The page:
Jane Hatton says:
I run a not-for-profit specialist job board for disabled job seekers, and despite being disabled myself I am constantly amazed by the diversity of skills, and the sheer determination of our candidates. Those employers who do employ disabled people often find the experience is far easier and much more positive than they had anticipated, and go on to employ more.
Jo Higgins-Cezza says:
As a specialist trainer in Resilience, I find that most people are quite happy with the word "Resilience". At the start of training I always make the analogy with IT Resilience. If Councils and other large organisations have identified a need to plan responses to disasters such as fire, flood,epidemics, etc., then it only follows that we as individuals should also future-proof ourselves against whatever challenges life will throw at us. I know that every person, and especially team leader, leaving my training can easily identify resilient and non-resilient behaviours.
Kelly Mullane says:
My colleague and I have been thinking along these lines for some time. Nowadays, we don’t have time or the inclination to travel after work to a stuffy town hall where we’re weighed, measured and judged by a middle-aged stick insect in lycra! Our new pilot scheme, Ideal Weight UK Corporate, which is about to launch this coming January in Exeter, Devon, differs from other weight loss organisations in that we provide this life-changing service in conjunction with employers. We are the local weight loss experts interested in making a positive difference to both employers and employees. For employers, we More...
Dan Hawes says:
GRB only place graduates into roles requiring a degree so whilst we do not operate in this area I would just like to add on their behalf that it might be insightful to ask these graduates if they are happy with a non-graduate job versus a graduate job? Some may see it as part of a learning curve. After all it can take some graduates two or three jobs before they have a handle on what they want to do for the rest of their lives. Some may unfortunately get stuck in a rut as some of the comments are More...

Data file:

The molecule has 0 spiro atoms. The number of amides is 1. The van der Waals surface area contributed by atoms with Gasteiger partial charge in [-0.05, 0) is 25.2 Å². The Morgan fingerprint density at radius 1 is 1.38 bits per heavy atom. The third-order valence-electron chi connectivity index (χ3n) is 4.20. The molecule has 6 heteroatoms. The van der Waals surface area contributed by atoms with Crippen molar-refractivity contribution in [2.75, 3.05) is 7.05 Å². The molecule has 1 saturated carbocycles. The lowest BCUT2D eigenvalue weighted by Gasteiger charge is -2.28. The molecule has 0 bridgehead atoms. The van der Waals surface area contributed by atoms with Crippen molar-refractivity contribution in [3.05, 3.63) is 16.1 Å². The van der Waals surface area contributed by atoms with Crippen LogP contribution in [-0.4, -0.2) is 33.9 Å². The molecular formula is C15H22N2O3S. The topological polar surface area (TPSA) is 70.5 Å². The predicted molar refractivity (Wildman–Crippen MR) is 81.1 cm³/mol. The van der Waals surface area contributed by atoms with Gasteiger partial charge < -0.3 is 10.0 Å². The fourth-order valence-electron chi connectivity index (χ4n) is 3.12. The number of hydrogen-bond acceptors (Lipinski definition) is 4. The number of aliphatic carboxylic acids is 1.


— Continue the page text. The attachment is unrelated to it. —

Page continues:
Vikas Agrawal says:
I complaint to HR about bullying by my manager and finally I was forced to resign. I have filed the employment case but court has not even processed it yet. Not sure what else can I do? I do not have money to spend on solicitors. I have large mortgage to pay. Is there any organisation that can support bringing culprits to justice?
Debbie Connors says:
I agree with the previous comment and I would also add that individuals need to be encouraged to take personal ownership of their health to make it a No 1 priority. Most of us wait for the 999 call before taking action. Far better to promote prevention and the benefits to longer-term health.
Elizabeth Scott says:
Companies using these need to be named and shamed. I have two (clever me, eh?). The first I was promised that 'This is a great way in to this company, it will lead to other things.' It hasn't. The other seems to be offering increasingly short shifts, like one and a half hours. Even at £10.1 an hour, this is an utter insult and in taking it I could quite easily sacrifice more lucrative work. They prey on our desperation and no one will speak out because they are terrified of losing the damn things, or of negatively affecting their More...
In my experience as a CV writer, I come across many graduate CVs that are lacking. Despite all the career support available to them on and off campus, many graduates fail to identify their key skills and achievements on their CVs. Formatting, grammar and spelling are also poor. On a broader front, most of the jobseekers I deal with have no knowledge of Applicant Tracking Systems and the importance of tailoring each application and CV to include relevant keywords and match the job advertisement. I suspect this is part of the reason why many graduates end up in non-graduate roles. More...
Peter Marno says:
This article makes many good points. Key to success in health management is remembering that the 80:20 rule applies - a minority of employees take the majority of a manager's time. Therefore those most in need of employer-sourced resources must be the ones who use them - otherwise much time, effort and money is wasted.
john osborne says:
it sounds to me as if your in another world,,its the worst thing ever for 18--25 year olds.my son is 20 leaves the house at 12--1 am works hard all night long loading scottish salmon onto pallets at heathrow,landside.for what?your pittance min wage six pounds something,they wont even supply them with gloves cos they dont have to,its about time something was done about the so called zero hour contract,john
terry Clevenger says:
The problem here is mainly w/parents, who seem 2 feel a duty 2 spend $80000-100,000 on college, even tho its NOT WORKING! But vo-tech jobs R beneath them.